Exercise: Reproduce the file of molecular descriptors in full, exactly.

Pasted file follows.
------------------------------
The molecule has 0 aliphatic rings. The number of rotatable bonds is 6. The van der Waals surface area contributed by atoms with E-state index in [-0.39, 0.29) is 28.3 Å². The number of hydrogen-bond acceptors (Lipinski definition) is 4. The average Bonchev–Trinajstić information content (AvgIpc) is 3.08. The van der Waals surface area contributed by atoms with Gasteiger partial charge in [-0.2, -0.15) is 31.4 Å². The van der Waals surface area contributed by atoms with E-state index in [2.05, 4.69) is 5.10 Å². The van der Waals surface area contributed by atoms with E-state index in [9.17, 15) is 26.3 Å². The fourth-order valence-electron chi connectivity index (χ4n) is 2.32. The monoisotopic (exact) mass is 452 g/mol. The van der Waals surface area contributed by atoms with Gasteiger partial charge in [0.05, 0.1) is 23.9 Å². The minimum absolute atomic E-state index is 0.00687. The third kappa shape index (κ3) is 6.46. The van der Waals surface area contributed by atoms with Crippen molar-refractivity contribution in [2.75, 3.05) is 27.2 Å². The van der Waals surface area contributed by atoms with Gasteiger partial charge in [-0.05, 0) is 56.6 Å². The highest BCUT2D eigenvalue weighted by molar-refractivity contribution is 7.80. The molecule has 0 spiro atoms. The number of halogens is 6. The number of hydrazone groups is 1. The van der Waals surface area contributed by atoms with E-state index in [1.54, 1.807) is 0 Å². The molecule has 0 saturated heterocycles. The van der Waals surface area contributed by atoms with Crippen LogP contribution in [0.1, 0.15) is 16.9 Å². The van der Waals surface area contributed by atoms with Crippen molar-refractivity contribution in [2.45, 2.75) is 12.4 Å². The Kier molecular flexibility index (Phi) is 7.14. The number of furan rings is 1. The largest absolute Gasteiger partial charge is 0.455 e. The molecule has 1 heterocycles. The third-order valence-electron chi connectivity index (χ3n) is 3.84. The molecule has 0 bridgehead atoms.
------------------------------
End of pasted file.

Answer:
The molecule has 0 aliphatic rings. The number of rotatable bonds is 6. The van der Waals surface area contributed by atoms with E-state index in [-0.39, 0.29) is 28.3 Å². The number of hydrogen-bond acceptors (Lipinski definition) is 4. The average Bonchev–Trinajstić information content (AvgIpc) is 3.08. The van der Waals surface area contributed by atoms with Gasteiger partial charge in [-0.2, -0.15) is 31.4 Å². The van der Waals surface area contributed by atoms with E-state index in [2.05, 4.69) is 5.10 Å². The van der Waals surface area contributed by atoms with E-state index in [9.17, 15) is 26.3 Å². The fourth-order valence-electron chi connectivity index (χ4n) is 2.32. The monoisotopic (exact) mass is 452 g/mol. The van der Waals surface area contributed by atoms with Gasteiger partial charge in [0.05, 0.1) is 23.9 Å². The minimum absolute atomic E-state index is 0.00687. The third kappa shape index (κ3) is 6.46. The van der Waals surface area contributed by atoms with Crippen molar-refractivity contribution in [2.75, 3.05) is 27.2 Å². The van der Waals surface area contributed by atoms with Gasteiger partial charge in [-0.05, 0) is 56.6 Å². The highest BCUT2D eigenvalue weighted by molar-refractivity contribution is 7.80. The molecule has 0 spiro atoms. The number of halogens is 6. The number of hydrazone groups is 1. The van der Waals surface area contributed by atoms with E-state index in [1.54, 1.807) is 0 Å². The molecule has 0 saturated heterocycles. The van der Waals surface area contributed by atoms with Crippen LogP contribution in [0.1, 0.15) is 16.9 Å². The van der Waals surface area contributed by atoms with Crippen molar-refractivity contribution in [2.45, 2.75) is 12.4 Å². The Kier molecular flexibility index (Phi) is 7.14. The number of furan rings is 1. The largest absolute Gasteiger partial charge is 0.455 e. The molecule has 1 heterocycles. The third-order valence-electron chi connectivity index (χ3n) is 3.84. The molecule has 0 bridgehead atoms.